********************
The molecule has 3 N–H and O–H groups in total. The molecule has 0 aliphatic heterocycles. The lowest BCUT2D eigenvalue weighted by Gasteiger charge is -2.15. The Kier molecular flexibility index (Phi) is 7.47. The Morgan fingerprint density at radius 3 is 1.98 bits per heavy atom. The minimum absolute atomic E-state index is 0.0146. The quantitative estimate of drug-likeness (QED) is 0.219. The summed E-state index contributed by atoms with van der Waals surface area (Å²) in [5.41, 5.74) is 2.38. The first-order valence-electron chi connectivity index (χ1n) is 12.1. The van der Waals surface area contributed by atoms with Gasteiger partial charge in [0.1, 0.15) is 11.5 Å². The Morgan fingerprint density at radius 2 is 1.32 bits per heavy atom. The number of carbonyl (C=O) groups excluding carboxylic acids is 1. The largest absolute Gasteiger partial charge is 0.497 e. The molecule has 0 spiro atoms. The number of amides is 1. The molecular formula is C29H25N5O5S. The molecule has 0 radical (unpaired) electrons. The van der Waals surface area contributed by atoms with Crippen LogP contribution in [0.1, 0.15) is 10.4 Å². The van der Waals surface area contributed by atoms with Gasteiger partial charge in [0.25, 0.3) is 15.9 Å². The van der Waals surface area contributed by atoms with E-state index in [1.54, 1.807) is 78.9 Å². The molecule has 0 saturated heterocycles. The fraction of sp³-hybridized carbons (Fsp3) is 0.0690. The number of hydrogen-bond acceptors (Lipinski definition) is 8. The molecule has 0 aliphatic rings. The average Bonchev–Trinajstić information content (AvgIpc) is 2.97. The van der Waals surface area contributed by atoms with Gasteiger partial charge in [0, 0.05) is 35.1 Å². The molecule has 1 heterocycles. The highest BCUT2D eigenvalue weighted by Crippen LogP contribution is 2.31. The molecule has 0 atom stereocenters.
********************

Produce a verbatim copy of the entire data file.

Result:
The molecule has 3 N–H and O–H groups in total. The molecule has 0 aliphatic heterocycles. The lowest BCUT2D eigenvalue weighted by Gasteiger charge is -2.15. The Kier molecular flexibility index (Phi) is 7.47. The Morgan fingerprint density at radius 3 is 1.98 bits per heavy atom. The minimum absolute atomic E-state index is 0.0146. The quantitative estimate of drug-likeness (QED) is 0.219. The summed E-state index contributed by atoms with van der Waals surface area (Å²) in [5.41, 5.74) is 2.38. The first-order valence-electron chi connectivity index (χ1n) is 12.1. The van der Waals surface area contributed by atoms with Gasteiger partial charge in [0.1, 0.15) is 11.5 Å². The Morgan fingerprint density at radius 2 is 1.32 bits per heavy atom. The number of carbonyl (C=O) groups excluding carboxylic acids is 1. The largest absolute Gasteiger partial charge is 0.497 e. The molecule has 0 spiro atoms. The number of amides is 1. The molecular formula is C29H25N5O5S. The molecule has 0 radical (unpaired) electrons. The van der Waals surface area contributed by atoms with Crippen LogP contribution in [0.1, 0.15) is 10.4 Å². The van der Waals surface area contributed by atoms with Gasteiger partial charge in [0.25, 0.3) is 15.9 Å². The van der Waals surface area contributed by atoms with E-state index in [1.54, 1.807) is 78.9 Å². The molecule has 0 saturated heterocycles. The fraction of sp³-hybridized carbons (Fsp3) is 0.0690. The number of hydrogen-bond acceptors (Lipinski definition) is 8. The molecule has 0 aliphatic rings. The average Bonchev–Trinajstić information content (AvgIpc) is 2.97. The van der Waals surface area contributed by atoms with Gasteiger partial charge in [0, 0.05) is 35.1 Å². The molecule has 1 heterocycles. The highest BCUT2D eigenvalue weighted by Crippen LogP contribution is 2.31. The molecule has 0 atom stereocenters.